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EAA AirVenture Oshkosh RSS Feed Pipistrel Introduces Alpha Trainer
Alpha Trainer
Pipistrel enters the LSA training market with its new
Alpha Trainer.

By Marino Boric, EAA European Correspondent

In keeping with the company's growing tradition for continued evolution and high-tech manufacturing, Pipistrel this week is showcasing a new aircraft, the Alpha Trainer.

The new offering's name describes the aircraft's purpose: It's designed for LSA flight training. A fully equipped light-sport aircraft aimed squarely at the commercial flight school/private owner market, the Alpha Trainer is aggressively priced at $83,880. After deciding it was time for a new sturdy and inexpensive aircraft for those markets, the Slovenian manufacturer based its design on the existing Virus SW model, with a number of enhancements for the flight-training world.

"Times have been changing; we have noticed over the last several years that customers have evolved from basic entry-level aircraft to more sophisticated 'glass everything' with autopilot and every other conceivable addition," reads the company's announcement. For LSA customers not willing to pay upward of $120,000 for a new airplane, Pipistrel said it decided to slash its price and developed the trainer with new requirements in mind. The resulting Alpha Trainer is designed for flight schools wanting to use LSA in markets and countries that have adopted the ASTM-based standards and have a 1,212-pound (550-kilogram) maximum takeoff weight.

To survive the daily training grind, Pipistrel reinforced the Alpha Trainer's main composite undercarriage and included heavy-duty main wheels and brakes. Recognizing that durability is important for the training market, the company also incorporated extra-heavy-duty seat fabrics and easily removable wheelpants. The company said all such features are designed to help keep the Pipistrel Alpha Trainer in the air rather than on the ground.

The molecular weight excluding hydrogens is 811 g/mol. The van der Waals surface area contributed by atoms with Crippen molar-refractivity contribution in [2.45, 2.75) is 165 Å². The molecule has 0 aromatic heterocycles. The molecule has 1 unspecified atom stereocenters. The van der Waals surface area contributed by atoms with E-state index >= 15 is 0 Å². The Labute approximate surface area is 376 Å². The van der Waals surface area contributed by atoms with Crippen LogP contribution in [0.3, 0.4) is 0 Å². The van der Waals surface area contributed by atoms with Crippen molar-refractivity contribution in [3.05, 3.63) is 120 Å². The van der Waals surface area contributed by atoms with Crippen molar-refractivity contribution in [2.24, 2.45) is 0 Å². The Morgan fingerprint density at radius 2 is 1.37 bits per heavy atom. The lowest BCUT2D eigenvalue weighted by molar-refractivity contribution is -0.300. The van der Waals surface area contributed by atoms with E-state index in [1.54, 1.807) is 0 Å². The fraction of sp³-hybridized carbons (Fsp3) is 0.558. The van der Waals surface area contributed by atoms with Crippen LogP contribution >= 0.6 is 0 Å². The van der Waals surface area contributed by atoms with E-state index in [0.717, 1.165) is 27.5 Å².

Other changes include a new nose gear leg 2 inches shorter than on the Virus SW, lowering the nose for better visibility on the ground. A smaller, 63-inch diameter wooden, fixed-pitch prop was designed in-house, is CNC-machined, and is protected by a composite covering, including its leading edges.

Flight instruments mounted are what Pipistrel calls "hybrid, analog-digital" units made specifically for the company by Slovenian LX Navigation. Instrumentation is a mix of traditional steam-gauge products and digital-era indicators. The airspeed indicator, for example, includes a traditional pointer and clearly labeled and colored speed arcs with easily readable digital indicators in the center.

Unlike in the Pipistrel Virus SW, the Alpha Trainer's fuel tank is located in the fuselage. The central-mounted 15-gallon (55-liter) tank features a large, single-point opening on the fuselage, so it can be filled directly from fast-flow avgas pumps found at the majority of airports. Fifteen gallons is not a lot, but in the Alpha Trainer that means a range of at least 400 miles, or five hours' endurance with reserve, at normal cruise.

Power comes from the Rotax 912 UL 80-hp engine, which, with the fixed-pitch prop, should equal a Cessna 172's cruise speed of 108 knots and a 1,000-fpm climb rate.

The new wing design is based on the existing Pipistrel Virus SW aircraft. With redesigned wings and flaperons-now including 25 degrees of flap travel-the aircraft does not require air brakes, thus simplifying flight controls for students.

The $83,885 price tag includes an airspeed indicator, altimeter, VSI, engine instruments, Garmin aera 500 GPS with AirGizmo panel mount, ICOM IC-A210 radio with two headsets, and a Garmin GTX 327 transponder.

For more information, visit Pipistrel in the Innovation Hangar South or Booth 292A in the Main Aircraft Display. Don't forget the company's website, www.Pipistrel-USA.com.


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